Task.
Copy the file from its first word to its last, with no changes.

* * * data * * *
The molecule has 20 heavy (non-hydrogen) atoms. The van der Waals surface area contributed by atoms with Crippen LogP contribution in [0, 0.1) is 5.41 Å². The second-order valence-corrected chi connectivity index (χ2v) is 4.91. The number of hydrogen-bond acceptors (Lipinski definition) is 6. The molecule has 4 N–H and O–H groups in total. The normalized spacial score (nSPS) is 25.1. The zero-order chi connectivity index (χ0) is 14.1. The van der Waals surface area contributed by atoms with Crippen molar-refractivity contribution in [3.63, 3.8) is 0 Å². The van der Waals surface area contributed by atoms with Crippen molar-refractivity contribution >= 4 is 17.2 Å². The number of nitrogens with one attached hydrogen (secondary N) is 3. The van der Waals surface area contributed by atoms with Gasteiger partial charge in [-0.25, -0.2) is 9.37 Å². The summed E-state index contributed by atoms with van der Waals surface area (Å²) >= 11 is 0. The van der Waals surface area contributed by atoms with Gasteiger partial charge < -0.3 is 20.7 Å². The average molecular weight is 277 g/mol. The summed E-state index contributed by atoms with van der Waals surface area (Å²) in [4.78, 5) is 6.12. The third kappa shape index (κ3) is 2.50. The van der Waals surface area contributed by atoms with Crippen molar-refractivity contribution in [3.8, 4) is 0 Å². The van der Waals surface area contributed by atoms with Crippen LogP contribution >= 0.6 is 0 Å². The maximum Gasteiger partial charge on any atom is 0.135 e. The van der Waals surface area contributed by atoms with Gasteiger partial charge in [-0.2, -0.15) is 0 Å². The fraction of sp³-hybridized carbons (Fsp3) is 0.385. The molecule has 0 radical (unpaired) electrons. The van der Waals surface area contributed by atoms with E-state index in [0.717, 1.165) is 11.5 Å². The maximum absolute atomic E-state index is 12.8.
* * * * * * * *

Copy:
The molecule has 20 heavy (non-hydrogen) atoms. The van der Waals surface area contributed by atoms with Crippen LogP contribution in [0, 0.1) is 5.41 Å². The second-order valence-corrected chi connectivity index (χ2v) is 4.91. The number of hydrogen-bond acceptors (Lipinski definition) is 6. The molecule has 4 N–H and O–H groups in total. The normalized spacial score (nSPS) is 25.1. The zero-order chi connectivity index (χ0) is 14.1. The van der Waals surface area contributed by atoms with Crippen molar-refractivity contribution in [3.63, 3.8) is 0 Å². The van der Waals surface area contributed by atoms with Crippen molar-refractivity contribution >= 4 is 17.2 Å². The number of nitrogens with one attached hydrogen (secondary N) is 3. The van der Waals surface area contributed by atoms with Gasteiger partial charge in [-0.25, -0.2) is 9.37 Å². The summed E-state index contributed by atoms with van der Waals surface area (Å²) >= 11 is 0. The van der Waals surface area contributed by atoms with Gasteiger partial charge < -0.3 is 20.7 Å². The average molecular weight is 277 g/mol. The summed E-state index contributed by atoms with van der Waals surface area (Å²) in [4.78, 5) is 6.12. The third kappa shape index (κ3) is 2.50. The van der Waals surface area contributed by atoms with Crippen molar-refractivity contribution in [3.8, 4) is 0 Å². The van der Waals surface area contributed by atoms with Crippen LogP contribution >= 0.6 is 0 Å². The maximum Gasteiger partial charge on any atom is 0.135 e. The van der Waals surface area contributed by atoms with Gasteiger partial charge in [-0.2, -0.15) is 0 Å². The fraction of sp³-hybridized carbons (Fsp3) is 0.385. The molecule has 0 radical (unpaired) electrons. The van der Waals surface area contributed by atoms with E-state index in [0.717, 1.165) is 11.5 Å². The maximum absolute atomic E-state index is 12.8.